What does “Stated Income Loan” mean?
Hard Money and Non-Prime Lenders offer “Stated Income” loans to fill a gap on situations where conventional loan standards deny the loan. Today’s blog will demystify “Stated Income” and describe what these loans are and are not. Importantly, we will also discuss the opportunities and pitfalls for borrowers and investors in “Stated Income” loans.
Many pundits argue that “Stated Income” caused the devastating Economic Crisis in 2008. These “Liar Loans” loans resulted in massive defaults and the resulting Dodd Frank Act clamped down on the underwriting requirements and created new Ability to Repay (ATR) rules. Now however, Mortgage applicants who can’t provide tax returns or pay stubs to show their income are getting stated income loans again as Mortgage Lenders chase customers they can no longer afford to ignore.
A stated income loan is a mortgage where the lender does not verify the borrower’s income by looking at their pay stubs, W-2 (employee income) forms, income tax returns, or other records. Instead, borrowers are simply asked to state their income, and taken at their word.
Stated income loans have been extended to customers with a wide range of credit histories and income sources whose personal income tax returns may not reflect their ability to repay a loan. Self Employed, small business owners, laborers working for cash wages, and other non W2 wage earners are typically good candidates for Stated Income loans.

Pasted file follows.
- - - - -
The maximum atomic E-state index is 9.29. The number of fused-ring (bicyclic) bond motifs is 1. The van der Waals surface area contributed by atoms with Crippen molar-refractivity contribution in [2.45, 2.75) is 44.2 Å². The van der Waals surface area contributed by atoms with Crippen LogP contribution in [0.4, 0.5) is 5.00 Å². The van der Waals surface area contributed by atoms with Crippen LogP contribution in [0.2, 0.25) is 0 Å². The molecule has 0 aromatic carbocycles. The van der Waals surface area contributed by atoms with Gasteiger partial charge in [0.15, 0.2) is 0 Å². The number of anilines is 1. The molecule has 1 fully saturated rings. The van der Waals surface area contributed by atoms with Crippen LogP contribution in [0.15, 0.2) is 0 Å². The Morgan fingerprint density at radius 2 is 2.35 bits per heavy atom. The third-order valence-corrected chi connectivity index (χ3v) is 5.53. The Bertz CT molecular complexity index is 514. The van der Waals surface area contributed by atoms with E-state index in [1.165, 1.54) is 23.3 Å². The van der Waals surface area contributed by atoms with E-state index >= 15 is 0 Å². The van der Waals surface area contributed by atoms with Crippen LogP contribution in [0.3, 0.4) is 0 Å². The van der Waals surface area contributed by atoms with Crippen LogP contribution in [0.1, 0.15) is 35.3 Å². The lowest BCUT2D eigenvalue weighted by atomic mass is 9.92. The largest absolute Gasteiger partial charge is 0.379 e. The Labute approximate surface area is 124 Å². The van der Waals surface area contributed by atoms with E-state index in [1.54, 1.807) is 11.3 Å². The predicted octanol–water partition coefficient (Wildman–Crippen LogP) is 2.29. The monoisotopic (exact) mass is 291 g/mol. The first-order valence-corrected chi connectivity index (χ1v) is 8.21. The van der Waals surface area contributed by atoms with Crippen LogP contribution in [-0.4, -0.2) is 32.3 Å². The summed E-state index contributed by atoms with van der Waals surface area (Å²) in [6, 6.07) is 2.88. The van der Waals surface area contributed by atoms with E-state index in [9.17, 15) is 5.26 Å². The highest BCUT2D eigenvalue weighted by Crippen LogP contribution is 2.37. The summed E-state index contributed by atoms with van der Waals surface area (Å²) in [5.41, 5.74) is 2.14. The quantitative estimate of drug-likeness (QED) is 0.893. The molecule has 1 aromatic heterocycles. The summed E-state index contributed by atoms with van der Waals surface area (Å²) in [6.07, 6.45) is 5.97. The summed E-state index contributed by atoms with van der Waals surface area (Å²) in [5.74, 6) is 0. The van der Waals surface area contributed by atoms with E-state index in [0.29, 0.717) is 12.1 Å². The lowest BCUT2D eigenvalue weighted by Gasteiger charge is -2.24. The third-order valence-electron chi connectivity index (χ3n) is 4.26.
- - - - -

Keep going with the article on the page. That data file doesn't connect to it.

Real Estate Investors also rely on “Stated Income” loans where these investors buy properties they intend to rent and can demonstrate an ability to repay, either through rents or income verifiable through bank or brokerage statements. Lenders typically look for enough assets from the borrower to pay six to 12 months of payments, while also demanding high down payments to reduce the chance of default.
Post Dodd Frank, “Stated Income” loans still need to prove Ability to Pay but in a different way. While specific FICO and DTI requirements are waived on “Stated” loans, 35% or greater borrower equity is typically required. The table below describes the typical “Income” documentation of a conventional vs. a “Stated Income” loan:
“Stated Income” loans recognize the varying income sources in today’s economy and are a viable and proven way to finance real estate purchases and cash-out refinances. Have you had any experience with a “Stated” loan?